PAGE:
The neural crest (NC) is a remarkable transient structure in the vertebrate embryo that gives rise to a highly versatile population of pluripotent cells that contribute to the formation of multiple tissues and organs throughout the body. In order to achieve their task, NC-derived cells have developed specialized mechanisms to promote (1) their transition from an epithelial to a mesenchymal phenotype, (2) their capacity for extensive migration and cell proliferation, and (3) their ability to produce diverse cell types largely depending on the microenvironment encountered during and after their migratory path. Following embryogenesis, these same features of cellular motility, invasion, and proliferation can become a liability by contributing to tumorigenesis and metastasis. Ample evidence has shown that cancer cells have cleverly co-opted many of the genetic and molecular features used by developing NC cells. This review focuses on tumors that arise from NC-derived tissues and examines mechanistic themes shared during their oncogenic and metastatic development with embryonic NC cell ontogeny.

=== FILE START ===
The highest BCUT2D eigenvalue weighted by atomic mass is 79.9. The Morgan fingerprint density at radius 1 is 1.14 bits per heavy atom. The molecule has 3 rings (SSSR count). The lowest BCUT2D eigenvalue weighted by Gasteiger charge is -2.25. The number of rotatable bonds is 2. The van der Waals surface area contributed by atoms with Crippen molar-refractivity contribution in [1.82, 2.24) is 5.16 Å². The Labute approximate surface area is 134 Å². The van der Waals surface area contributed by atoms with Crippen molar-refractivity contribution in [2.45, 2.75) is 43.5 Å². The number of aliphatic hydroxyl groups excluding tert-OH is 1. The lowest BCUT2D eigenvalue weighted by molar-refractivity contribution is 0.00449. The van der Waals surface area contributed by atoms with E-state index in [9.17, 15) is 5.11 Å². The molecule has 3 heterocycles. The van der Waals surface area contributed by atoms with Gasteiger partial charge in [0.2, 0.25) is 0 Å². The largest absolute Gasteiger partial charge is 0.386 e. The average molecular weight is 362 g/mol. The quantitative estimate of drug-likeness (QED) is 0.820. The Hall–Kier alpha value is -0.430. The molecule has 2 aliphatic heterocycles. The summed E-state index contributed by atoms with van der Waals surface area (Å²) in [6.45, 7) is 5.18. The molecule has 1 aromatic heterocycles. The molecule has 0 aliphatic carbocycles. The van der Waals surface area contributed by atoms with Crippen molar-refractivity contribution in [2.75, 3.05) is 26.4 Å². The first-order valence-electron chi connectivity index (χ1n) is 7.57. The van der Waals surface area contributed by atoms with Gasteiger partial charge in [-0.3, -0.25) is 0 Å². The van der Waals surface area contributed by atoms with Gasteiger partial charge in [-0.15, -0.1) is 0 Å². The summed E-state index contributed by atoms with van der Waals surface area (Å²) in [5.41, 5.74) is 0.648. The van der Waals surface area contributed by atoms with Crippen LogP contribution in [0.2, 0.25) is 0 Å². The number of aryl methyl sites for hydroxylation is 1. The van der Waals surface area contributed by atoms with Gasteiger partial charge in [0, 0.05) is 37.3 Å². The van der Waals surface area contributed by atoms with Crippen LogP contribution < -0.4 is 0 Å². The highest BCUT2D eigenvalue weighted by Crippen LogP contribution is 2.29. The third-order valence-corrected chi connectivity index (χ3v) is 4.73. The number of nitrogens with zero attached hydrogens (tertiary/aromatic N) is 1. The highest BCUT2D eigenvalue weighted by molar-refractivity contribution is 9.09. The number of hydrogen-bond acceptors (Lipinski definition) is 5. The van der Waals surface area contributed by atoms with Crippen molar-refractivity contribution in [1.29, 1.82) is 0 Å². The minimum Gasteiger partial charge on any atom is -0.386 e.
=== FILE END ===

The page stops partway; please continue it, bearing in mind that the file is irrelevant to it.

- Epithelial mesenchymal transition
- Neural crest cells
- Neural crest-derived tumors